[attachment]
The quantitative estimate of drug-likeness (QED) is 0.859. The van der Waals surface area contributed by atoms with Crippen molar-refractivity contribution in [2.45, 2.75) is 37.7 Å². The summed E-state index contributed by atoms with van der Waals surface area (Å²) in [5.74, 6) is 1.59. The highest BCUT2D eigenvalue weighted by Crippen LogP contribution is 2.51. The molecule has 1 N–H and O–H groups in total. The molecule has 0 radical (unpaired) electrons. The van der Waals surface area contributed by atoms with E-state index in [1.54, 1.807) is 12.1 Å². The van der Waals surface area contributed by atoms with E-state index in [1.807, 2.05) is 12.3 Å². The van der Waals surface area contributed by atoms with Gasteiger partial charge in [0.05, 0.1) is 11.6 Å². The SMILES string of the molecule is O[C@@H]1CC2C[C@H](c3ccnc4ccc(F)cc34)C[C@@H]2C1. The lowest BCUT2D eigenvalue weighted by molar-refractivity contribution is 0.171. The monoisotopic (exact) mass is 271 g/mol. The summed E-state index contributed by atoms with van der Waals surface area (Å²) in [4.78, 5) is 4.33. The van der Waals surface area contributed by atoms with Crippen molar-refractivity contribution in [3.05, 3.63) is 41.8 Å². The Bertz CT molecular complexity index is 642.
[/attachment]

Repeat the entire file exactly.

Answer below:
The quantitative estimate of drug-likeness (QED) is 0.859. The van der Waals surface area contributed by atoms with Crippen molar-refractivity contribution in [2.45, 2.75) is 37.7 Å². The summed E-state index contributed by atoms with van der Waals surface area (Å²) in [5.74, 6) is 1.59. The highest BCUT2D eigenvalue weighted by Crippen LogP contribution is 2.51. The molecule has 1 N–H and O–H groups in total. The molecule has 0 radical (unpaired) electrons. The van der Waals surface area contributed by atoms with E-state index in [1.54, 1.807) is 12.1 Å². The van der Waals surface area contributed by atoms with E-state index in [1.807, 2.05) is 12.3 Å². The van der Waals surface area contributed by atoms with Gasteiger partial charge in [0.05, 0.1) is 11.6 Å². The SMILES string of the molecule is O[C@@H]1CC2C[C@H](c3ccnc4ccc(F)cc34)C[C@@H]2C1. The lowest BCUT2D eigenvalue weighted by molar-refractivity contribution is 0.171. The monoisotopic (exact) mass is 271 g/mol. The summed E-state index contributed by atoms with van der Waals surface area (Å²) in [4.78, 5) is 4.33. The van der Waals surface area contributed by atoms with Crippen molar-refractivity contribution in [3.05, 3.63) is 41.8 Å². The Bertz CT molecular complexity index is 642.